Quoted characters are expanded by own rules. A character following the escape character "\" is taken as literal. "\$" is taken as literal "$" instead of the beginning the start of a variable expansion:

$ echo \$USER

Only the sequence "\newline" has a special meaning. \newline is interpreted as line continuation:

$ echo 12\

Single quoted strings are taken always literal:

$ echo '$USER'

Double quoted strings allow parameter expansion and command substitution:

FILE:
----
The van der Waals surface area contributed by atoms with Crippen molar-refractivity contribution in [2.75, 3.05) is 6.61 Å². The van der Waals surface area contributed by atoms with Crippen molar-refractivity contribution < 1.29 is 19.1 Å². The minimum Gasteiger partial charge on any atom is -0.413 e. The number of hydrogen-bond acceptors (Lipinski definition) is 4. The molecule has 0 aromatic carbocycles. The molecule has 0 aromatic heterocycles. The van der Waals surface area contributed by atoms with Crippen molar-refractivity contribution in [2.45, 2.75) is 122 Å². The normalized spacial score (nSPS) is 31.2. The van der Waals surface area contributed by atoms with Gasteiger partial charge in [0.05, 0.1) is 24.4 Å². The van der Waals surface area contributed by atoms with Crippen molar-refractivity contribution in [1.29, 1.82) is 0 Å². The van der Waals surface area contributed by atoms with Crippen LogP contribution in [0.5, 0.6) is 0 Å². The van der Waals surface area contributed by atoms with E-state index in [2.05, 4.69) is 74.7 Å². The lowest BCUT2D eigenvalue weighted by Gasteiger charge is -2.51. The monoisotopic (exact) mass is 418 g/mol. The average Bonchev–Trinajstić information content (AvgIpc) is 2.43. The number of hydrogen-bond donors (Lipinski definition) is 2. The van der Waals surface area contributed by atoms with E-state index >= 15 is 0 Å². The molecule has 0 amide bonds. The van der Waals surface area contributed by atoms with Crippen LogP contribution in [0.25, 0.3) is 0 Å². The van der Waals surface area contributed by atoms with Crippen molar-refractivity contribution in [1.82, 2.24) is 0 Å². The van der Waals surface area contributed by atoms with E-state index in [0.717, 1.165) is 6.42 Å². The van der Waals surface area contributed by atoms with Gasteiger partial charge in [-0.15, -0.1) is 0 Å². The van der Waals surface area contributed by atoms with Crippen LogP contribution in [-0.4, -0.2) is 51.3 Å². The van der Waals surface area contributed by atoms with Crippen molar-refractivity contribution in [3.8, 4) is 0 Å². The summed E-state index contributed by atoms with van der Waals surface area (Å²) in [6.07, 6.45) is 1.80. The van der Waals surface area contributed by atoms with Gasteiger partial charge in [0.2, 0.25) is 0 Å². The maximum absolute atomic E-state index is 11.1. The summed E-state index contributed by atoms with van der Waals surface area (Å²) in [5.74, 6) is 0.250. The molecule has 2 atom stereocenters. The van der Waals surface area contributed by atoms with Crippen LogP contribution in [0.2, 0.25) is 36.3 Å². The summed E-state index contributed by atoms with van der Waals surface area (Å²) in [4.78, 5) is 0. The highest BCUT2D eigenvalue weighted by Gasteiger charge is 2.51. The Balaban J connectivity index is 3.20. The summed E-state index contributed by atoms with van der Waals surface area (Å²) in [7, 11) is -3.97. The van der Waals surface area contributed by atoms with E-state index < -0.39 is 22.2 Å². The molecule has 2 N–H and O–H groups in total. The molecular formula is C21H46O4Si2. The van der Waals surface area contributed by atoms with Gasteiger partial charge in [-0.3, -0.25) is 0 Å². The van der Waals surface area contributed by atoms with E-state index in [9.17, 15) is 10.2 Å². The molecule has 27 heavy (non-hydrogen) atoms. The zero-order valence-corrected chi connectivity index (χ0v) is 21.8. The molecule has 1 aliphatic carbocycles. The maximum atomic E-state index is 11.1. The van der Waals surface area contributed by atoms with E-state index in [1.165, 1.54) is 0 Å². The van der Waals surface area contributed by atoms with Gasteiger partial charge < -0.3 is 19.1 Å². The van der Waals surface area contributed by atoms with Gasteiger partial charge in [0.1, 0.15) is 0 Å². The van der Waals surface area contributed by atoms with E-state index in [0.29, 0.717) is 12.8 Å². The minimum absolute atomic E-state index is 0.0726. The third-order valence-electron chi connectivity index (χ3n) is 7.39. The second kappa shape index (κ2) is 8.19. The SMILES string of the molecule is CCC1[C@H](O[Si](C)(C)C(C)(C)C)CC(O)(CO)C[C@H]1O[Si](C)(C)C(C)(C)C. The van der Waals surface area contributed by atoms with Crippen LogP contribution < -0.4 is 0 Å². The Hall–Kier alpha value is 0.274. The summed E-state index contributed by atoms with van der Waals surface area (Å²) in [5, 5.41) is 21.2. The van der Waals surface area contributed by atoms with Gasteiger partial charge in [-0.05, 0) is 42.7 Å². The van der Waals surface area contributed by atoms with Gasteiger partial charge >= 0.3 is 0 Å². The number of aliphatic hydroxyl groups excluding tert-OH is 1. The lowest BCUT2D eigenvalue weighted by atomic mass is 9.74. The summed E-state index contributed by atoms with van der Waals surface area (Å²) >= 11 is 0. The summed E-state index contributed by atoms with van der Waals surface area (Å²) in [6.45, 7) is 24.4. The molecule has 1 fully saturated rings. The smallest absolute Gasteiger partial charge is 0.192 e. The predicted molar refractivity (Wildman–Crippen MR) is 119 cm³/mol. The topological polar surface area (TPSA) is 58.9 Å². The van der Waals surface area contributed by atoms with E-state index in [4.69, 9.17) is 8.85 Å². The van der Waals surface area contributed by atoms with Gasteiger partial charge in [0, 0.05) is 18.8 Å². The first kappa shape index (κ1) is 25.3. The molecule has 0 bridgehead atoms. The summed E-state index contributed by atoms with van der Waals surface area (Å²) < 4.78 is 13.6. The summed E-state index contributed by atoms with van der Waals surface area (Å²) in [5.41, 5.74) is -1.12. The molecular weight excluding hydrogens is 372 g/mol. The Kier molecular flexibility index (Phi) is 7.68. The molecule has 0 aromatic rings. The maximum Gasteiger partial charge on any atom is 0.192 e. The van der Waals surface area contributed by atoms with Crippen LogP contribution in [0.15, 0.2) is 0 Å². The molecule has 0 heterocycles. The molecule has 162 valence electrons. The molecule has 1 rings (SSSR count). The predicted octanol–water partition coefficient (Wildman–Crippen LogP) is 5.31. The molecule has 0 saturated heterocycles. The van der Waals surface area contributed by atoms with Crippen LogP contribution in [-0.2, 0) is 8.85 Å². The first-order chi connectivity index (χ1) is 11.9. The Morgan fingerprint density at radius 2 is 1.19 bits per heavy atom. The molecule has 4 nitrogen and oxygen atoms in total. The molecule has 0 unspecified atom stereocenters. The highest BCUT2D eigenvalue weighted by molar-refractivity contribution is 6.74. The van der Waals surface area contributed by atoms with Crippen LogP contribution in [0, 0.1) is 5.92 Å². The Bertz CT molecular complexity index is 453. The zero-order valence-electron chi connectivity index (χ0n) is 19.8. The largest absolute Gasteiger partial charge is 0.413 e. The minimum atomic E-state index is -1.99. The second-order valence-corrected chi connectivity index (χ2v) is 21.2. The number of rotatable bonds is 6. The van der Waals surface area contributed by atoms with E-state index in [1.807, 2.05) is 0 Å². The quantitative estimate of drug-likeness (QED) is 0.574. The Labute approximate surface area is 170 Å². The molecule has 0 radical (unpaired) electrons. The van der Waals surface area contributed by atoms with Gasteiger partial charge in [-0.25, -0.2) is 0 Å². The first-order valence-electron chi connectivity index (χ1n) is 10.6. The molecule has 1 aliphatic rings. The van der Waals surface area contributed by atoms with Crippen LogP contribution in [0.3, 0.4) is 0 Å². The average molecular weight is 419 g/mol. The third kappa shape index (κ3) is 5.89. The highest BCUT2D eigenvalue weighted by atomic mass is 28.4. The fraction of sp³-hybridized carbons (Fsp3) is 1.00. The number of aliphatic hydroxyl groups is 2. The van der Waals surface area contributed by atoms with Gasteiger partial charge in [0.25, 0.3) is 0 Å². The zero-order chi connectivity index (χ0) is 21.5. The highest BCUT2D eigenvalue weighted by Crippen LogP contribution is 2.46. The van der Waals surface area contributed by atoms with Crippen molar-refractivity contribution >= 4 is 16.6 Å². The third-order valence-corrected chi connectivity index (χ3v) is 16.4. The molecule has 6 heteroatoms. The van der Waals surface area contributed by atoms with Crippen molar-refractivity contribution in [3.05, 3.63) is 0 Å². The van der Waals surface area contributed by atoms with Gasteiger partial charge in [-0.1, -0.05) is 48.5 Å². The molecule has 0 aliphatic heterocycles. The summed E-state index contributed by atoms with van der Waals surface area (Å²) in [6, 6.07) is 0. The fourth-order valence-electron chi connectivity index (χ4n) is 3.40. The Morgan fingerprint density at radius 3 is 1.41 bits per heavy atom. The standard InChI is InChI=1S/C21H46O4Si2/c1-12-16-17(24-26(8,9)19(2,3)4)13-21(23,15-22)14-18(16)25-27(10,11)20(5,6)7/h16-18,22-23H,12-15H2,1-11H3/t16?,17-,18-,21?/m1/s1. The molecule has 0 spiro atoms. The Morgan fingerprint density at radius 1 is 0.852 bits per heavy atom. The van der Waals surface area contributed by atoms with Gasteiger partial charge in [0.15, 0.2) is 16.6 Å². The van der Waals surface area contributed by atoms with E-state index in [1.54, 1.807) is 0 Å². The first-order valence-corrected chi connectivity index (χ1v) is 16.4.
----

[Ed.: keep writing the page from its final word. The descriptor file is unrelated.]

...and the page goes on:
$ echo "$(echo $USER)"

"\" disables the special meaning of characters within double quotes:

$ echo "\"Oranges and lemons\""
"Oranges and lemons"

To translate special characters, ANSI-C Quoting can be used. Escape sequences between "$'...'" operator:

echo $'\n\t\\$USER'


will be translated according to the ANSI-C standard: \n - newline, \t - tab, \\ backslash.